Present Day Detention Camps: North Korea Vs. The United States

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Present Day Detention Camps: North Korea Vs. The United States

The purpose of this research was to determine how similar detention facilities run by the
U.S. government are to the gulags of North Korea. The research spanned many different media sources from online news articles to reports in scholarly journals to an anthology of memoirs and articles concerning the treatment of prisoners in U.S. detention facilities. Although some of the specific details of the camps were inconsistent across sources, this can be attributed to the secret nature of the prison system. However, despite those inconsistencies, an overall theme present in all the sources was the secret nature of the camps as well as U.S. lack of
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government. In the end, the sources of interest on U.S. detention camps revealed frightening similarities in the structure and nature of the camps to those of North Korean regime. There were some inconsistencies among the research sources. Although the existence of a secret prison system operated by the U.S. throughout the world was acknowledged by most sources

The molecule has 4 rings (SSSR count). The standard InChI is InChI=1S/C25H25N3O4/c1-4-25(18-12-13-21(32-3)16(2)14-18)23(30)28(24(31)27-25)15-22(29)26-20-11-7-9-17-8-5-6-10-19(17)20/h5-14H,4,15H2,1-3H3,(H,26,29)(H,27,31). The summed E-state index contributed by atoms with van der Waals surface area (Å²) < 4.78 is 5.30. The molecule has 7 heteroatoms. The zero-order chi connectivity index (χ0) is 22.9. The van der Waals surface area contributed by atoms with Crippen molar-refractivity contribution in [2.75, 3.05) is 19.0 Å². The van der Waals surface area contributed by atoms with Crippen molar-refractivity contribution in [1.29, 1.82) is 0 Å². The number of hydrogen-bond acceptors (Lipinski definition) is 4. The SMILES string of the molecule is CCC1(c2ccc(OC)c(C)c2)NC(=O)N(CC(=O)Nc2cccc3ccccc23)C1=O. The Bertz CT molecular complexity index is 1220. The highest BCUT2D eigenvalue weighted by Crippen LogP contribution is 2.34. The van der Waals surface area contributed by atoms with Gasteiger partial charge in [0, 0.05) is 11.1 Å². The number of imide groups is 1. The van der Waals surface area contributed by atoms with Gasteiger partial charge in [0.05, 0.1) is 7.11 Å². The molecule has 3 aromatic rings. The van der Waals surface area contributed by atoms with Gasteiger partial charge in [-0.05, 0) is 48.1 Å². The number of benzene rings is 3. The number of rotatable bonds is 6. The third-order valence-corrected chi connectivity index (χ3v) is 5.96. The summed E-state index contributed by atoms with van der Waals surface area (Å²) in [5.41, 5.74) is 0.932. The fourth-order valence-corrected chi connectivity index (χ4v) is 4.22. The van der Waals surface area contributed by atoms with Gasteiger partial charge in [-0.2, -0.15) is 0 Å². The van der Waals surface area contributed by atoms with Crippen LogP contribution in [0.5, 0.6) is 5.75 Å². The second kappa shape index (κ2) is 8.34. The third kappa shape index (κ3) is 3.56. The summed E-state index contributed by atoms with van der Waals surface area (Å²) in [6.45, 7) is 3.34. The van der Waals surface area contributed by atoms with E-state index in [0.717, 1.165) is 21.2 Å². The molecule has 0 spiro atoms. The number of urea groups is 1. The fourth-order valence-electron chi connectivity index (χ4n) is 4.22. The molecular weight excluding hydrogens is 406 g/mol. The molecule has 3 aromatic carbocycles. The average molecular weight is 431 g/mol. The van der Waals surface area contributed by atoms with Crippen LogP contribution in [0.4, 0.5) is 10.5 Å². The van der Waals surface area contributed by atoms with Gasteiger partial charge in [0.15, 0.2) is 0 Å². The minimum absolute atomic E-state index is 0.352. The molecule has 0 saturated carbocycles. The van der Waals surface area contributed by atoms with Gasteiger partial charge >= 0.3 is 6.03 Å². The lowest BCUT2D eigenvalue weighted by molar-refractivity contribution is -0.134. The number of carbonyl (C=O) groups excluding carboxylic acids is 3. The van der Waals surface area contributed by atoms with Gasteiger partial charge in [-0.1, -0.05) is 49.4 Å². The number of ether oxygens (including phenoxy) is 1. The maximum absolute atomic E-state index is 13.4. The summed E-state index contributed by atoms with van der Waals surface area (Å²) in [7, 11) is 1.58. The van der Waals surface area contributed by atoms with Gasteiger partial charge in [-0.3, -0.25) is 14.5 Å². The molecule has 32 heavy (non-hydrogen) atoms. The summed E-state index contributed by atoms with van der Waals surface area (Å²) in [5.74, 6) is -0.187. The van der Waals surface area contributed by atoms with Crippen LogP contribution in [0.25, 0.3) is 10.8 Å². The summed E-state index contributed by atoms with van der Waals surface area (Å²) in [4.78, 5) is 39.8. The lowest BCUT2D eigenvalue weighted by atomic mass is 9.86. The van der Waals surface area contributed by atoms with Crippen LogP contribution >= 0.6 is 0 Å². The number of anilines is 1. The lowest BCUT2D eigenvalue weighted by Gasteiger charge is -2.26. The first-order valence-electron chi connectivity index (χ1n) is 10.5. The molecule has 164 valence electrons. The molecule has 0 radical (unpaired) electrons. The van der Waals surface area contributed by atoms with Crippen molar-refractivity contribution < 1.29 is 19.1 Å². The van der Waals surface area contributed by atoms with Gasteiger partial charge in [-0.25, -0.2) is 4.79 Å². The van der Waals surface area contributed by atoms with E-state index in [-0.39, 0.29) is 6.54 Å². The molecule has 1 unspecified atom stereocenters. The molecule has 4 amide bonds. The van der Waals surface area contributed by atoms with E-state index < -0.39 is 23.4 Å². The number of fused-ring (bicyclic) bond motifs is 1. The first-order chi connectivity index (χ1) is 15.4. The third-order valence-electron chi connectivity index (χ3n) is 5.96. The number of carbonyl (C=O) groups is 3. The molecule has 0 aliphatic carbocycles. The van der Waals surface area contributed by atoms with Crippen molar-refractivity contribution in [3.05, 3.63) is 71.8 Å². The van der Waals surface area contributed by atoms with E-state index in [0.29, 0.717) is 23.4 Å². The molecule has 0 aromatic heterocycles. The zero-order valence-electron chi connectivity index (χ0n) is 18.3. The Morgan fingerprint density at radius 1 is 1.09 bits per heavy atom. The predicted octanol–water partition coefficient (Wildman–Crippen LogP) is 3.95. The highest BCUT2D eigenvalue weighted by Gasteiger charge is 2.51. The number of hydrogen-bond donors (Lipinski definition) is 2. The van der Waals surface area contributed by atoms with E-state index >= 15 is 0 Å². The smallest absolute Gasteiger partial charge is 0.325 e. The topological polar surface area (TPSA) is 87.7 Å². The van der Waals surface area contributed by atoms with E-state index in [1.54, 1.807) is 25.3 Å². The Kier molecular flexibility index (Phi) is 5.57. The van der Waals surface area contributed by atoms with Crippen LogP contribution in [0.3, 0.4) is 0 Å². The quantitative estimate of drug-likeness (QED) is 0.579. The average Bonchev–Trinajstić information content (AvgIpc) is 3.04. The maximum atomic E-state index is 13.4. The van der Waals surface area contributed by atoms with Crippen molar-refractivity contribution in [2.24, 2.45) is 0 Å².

(Grooms; Margolis; Meeropol; Priest; Reuters), the number and locations of these detention centers varied. ABC’s online news article “US has secret prisons: rights groups” claims, according to a
Human Rights First report, that the U.S. is holding prisoners in more than two dozen facilities spread throughout the world (Reuters 1). Among these the locations mentioned in the article were Pakistan,
Diego Garcia, and Jordan along with the more famous centers of Guantanamo Bay and Abu Ghraib.
However, in another similar report on the secret prison system, the Washington Post article “CIA
Holds Terror Suspects in Secret Prisons” claims an undetermined amount of “black sites,” as the
White House refers to the secret prisons, to have been spread out among eight countries including
Thailand, Afghanistan and some democracies in Eastern Europe (Priest 3). Although one might question the reliability of these sources, the nature of the inconsistency between these two articles has less to do with the reliability of the articles than it does with the simple fact that the prison system is